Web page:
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There were a couple of new developments in the central bank world to spark big price action for currencies yesterday.

Let’s review the events and figure out what it means going forward.

Bank of England (BOE)

Start the printing presses! Due to the increasingly gloomy economic outlook and intensifying pressure from the public, the BOE has decided to fire up its quantitative easing program again.

As widely expected by the market, the central bank announced that it would chuck another 50 billion GBP into the British economy to bring its quantitative easing program to 375 billion GBP.

The decision, according to the BOE, was due to the “tight credit conditions and fiscal consolidation” and the “increased drag from the heightened tensions within the euro area.”

That’s the BOE basically saying “Yo homies, the economy’s gettin’ very bad and there ain’t ’nuff money going around. So here’s a big wad of cash for ya’ll to spend.”

If you recall, the most recent GDP report showed that the country shrunk during the first quarter of this year, which essentially means that the U.K. has fallen into recession. A country is considered to be in a recession if it experiences two consecutive quarters of negative growth.

Moreover, various leading indicators from the U.K. have been less than stellar. The country’s manufacturing PMI came in at 48.6, which is below the 50.0 level that divides growth from contraction.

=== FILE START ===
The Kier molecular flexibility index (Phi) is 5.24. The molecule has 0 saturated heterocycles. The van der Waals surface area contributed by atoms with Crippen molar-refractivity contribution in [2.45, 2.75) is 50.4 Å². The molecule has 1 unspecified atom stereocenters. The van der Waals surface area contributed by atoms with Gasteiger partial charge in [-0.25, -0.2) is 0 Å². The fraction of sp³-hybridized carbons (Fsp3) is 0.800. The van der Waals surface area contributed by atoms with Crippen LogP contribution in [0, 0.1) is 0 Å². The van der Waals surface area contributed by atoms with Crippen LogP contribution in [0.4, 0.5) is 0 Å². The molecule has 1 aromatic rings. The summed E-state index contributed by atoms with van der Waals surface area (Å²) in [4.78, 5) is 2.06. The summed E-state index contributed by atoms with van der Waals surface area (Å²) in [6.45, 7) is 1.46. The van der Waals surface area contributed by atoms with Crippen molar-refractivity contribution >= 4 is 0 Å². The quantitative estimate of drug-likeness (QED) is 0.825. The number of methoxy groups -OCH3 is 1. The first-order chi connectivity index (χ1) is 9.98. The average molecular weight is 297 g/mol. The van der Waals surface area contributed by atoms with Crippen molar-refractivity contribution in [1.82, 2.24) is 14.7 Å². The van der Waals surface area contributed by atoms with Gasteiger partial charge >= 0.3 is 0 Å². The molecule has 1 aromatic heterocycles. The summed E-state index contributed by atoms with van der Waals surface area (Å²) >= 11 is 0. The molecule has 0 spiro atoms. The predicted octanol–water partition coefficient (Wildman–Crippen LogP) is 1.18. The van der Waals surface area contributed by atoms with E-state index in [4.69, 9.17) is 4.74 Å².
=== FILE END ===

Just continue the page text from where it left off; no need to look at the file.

The construction PMI also mirrored this as it printed a reading of 48.2. Lastly, the services PMI released a few days ago came in much worse than expected at 51.3.

Whether the BOE’s QE expansion works or not remains to be seen, but given the economic situation in the U.K., it’s not like the BOE had any other choice.

The fact is, the British economy hasn’t been performing well in the last two quarters and forward-looking economic indicators suggest that the next six months will be pretty much the same. It only makes sense for the BOE to do something.

European Central Bank (ECB)

For the first time in 7 months, the European Central Bank (ECB) has decided to reduce interest rates. The benchmark interest rate now stands at 0.75%, the lowest level since the ECB’s inception.

ECB President Mario Draghi said that the “downside risks” the bank had been talking about in its previous statements have finally materialized, which has left the bank with no choice but to act.

Draghi emphasized that economic growth has been very weak, which has increased uncertainty and has greatly reduced market confidence.

You might be thinking that the 0.25% cut was pretty significant, but in reality, it actually doesn’t do much for the banking sector. As a matter of fact, the bank has already lent more than 1 trillion EUR in its Longer-Term Refinancing Operations (LTRO), which means the 1.00% rate didn’t really stop banks from taking out loans.

And here’s a little known fact that the headlines don’t tell you: the ECB also slashed the deposit rate all the way to zero. What this means is that the ECB will pay absolutely nothing on overnight deposits.

This move will hopefully force banks to lend their money to other banks instead, where they will receive a higher interest rate.

What’s next?

The BOE and the ECB may have chosen different paths, but their destination is one and the same. Both central banks simply want to bring their respective economies out of their slumps by stimulating growth.

With these policy changes, and given enough time, I believe that the pound and the euro could start reversing their losses, especially if the Fed follows suit and expands its own quantitative easing program.